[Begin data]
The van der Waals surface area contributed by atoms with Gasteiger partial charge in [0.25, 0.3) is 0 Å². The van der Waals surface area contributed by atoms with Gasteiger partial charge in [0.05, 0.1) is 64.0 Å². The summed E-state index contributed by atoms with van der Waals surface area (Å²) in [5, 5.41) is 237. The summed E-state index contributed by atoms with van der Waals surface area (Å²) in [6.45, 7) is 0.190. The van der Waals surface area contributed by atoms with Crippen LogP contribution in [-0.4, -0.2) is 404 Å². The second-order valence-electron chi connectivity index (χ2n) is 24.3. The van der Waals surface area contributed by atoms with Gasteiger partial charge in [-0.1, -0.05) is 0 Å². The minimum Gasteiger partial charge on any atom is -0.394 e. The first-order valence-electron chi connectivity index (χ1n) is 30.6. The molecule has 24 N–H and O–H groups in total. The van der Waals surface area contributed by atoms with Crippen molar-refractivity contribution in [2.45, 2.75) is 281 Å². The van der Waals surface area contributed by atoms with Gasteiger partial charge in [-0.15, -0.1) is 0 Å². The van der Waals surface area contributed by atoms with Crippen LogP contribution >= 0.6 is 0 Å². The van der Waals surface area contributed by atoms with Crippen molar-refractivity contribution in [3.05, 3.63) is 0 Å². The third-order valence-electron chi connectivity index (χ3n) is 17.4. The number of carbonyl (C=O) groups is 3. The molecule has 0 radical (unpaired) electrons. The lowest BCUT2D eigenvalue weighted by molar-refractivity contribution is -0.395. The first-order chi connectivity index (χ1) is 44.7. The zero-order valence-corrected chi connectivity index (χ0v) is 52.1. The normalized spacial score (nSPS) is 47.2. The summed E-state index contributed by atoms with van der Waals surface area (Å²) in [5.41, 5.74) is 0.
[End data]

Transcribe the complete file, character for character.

The van der Waals surface area contributed by atoms with Gasteiger partial charge in [0.25, 0.3) is 0 Å². The van der Waals surface area contributed by atoms with Gasteiger partial charge in [0.05, 0.1) is 64.0 Å². The summed E-state index contributed by atoms with van der Waals surface area (Å²) in [5, 5.41) is 237. The summed E-state index contributed by atoms with van der Waals surface area (Å²) in [6.45, 7) is 0.190. The van der Waals surface area contributed by atoms with Crippen LogP contribution in [-0.4, -0.2) is 404 Å². The second-order valence-electron chi connectivity index (χ2n) is 24.3. The van der Waals surface area contributed by atoms with Gasteiger partial charge in [-0.1, -0.05) is 0 Å². The minimum Gasteiger partial charge on any atom is -0.394 e. The first-order valence-electron chi connectivity index (χ1n) is 30.6. The molecule has 24 N–H and O–H groups in total. The van der Waals surface area contributed by atoms with Crippen molar-refractivity contribution in [2.45, 2.75) is 281 Å². The van der Waals surface area contributed by atoms with Gasteiger partial charge in [-0.15, -0.1) is 0 Å². The van der Waals surface area contributed by atoms with Crippen LogP contribution >= 0.6 is 0 Å². The van der Waals surface area contributed by atoms with Crippen molar-refractivity contribution in [3.05, 3.63) is 0 Å². The third-order valence-electron chi connectivity index (χ3n) is 17.4. The number of carbonyl (C=O) groups is 3. The molecule has 0 radical (unpaired) electrons. The lowest BCUT2D eigenvalue weighted by molar-refractivity contribution is -0.395. The first-order chi connectivity index (χ1) is 44.7. The zero-order valence-corrected chi connectivity index (χ0v) is 52.1. The normalized spacial score (nSPS) is 47.2. The summed E-state index contributed by atoms with van der Waals surface area (Å²) in [5.41, 5.74) is 0.